Protection's in the air
We've been working on this for a long time. The first prototype (never placed into operation), a cylindrical form theoretically capable of springing out of the helmet dating back to 1995 was the first Dainese idea of what is now known as D-Air. The first working prototype without cables or connections to the motorcycle was devised in 2000 with the help of Israeli partners; the idea was good, but weights and costs were deemed too high. Plus, there was no way it could inflate while sliding over the ground.
The second phase in the development of D-Air availed of qualified partners at the highest level that included the University of Padova with Professor Cossalter, preside of the Faculty of Mechanical Engineering and one of the world’s leading experts on two-wheeled vehicle dynamics, and the German 2D Company specialized in data collection/processing and development software. The Fiat Safety Center put Dainese in contact with the most evolved companies involved in air-bags for automobiles, also because the problems to he solved in the development of D-Air are particular and many. On one hand, there are laws and regulations to be respected, such as those governing the transport of explosive materials, for example, and the purely technical problems linked to the development of a new product, on the other.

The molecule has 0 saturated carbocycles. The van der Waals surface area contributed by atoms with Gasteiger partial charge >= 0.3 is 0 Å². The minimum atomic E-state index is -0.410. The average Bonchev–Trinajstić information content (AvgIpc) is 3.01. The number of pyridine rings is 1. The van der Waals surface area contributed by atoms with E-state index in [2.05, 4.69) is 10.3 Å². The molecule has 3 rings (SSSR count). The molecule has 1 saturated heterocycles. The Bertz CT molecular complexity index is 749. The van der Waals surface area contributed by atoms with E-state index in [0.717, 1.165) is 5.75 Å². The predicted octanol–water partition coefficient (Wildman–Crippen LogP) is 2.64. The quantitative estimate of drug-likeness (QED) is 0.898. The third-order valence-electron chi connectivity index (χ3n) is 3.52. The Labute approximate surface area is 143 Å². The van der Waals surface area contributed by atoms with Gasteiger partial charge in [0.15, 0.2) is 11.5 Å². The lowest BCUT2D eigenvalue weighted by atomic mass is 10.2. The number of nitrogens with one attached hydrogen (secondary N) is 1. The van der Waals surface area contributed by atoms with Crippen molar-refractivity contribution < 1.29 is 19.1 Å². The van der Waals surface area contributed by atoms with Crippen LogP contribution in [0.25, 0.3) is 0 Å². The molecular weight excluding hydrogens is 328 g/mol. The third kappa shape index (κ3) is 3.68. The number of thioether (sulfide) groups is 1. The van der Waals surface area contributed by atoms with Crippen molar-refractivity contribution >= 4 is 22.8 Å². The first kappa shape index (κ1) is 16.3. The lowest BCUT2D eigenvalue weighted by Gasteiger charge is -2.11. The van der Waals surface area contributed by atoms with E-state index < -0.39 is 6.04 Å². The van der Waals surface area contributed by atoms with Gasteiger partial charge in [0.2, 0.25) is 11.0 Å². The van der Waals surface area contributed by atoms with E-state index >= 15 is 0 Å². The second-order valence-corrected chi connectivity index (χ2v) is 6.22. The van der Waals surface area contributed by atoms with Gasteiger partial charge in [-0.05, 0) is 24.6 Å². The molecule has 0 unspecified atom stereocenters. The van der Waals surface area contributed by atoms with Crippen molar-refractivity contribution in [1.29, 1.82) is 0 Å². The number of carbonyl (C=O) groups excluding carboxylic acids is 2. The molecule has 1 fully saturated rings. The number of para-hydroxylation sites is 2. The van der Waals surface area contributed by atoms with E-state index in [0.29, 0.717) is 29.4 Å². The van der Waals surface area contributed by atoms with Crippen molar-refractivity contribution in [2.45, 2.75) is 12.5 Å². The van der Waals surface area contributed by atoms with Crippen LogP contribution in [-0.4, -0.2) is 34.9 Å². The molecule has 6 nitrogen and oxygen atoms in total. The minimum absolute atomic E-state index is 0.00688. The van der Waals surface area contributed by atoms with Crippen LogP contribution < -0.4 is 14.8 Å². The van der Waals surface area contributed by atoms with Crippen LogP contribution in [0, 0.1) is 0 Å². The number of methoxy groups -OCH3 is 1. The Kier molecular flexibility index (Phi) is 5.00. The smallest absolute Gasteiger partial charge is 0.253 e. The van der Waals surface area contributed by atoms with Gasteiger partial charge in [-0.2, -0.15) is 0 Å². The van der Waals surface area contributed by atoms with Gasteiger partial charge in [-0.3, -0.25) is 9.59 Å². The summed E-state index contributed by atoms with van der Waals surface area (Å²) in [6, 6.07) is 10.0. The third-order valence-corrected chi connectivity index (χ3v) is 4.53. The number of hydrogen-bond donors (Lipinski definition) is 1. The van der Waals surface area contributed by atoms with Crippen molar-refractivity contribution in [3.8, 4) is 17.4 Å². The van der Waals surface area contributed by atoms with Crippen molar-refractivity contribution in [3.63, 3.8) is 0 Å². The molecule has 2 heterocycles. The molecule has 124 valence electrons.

One of the many technical problems is defining the slide in an innovative system in which the rider is not attached to the bike. Although impact force can be easily recorded, there are no equally significant values for deceleration. The combined rider/vehicle dynamics must be studied, the parameters must be identified, and the entire protection system must be centered on the rider.
In its current stage of development, the D-Air Road model inflates above all in case of impact and therefore requires sensors also on the bike itself. The D-Air Competition model, which is entirely packed into the aerodynamic hump on the suit's back, is instead much easier to install because nothing remains on the motorcycle. For Dainese, D-Air is the symbol of the company's inter-disciplinary approach.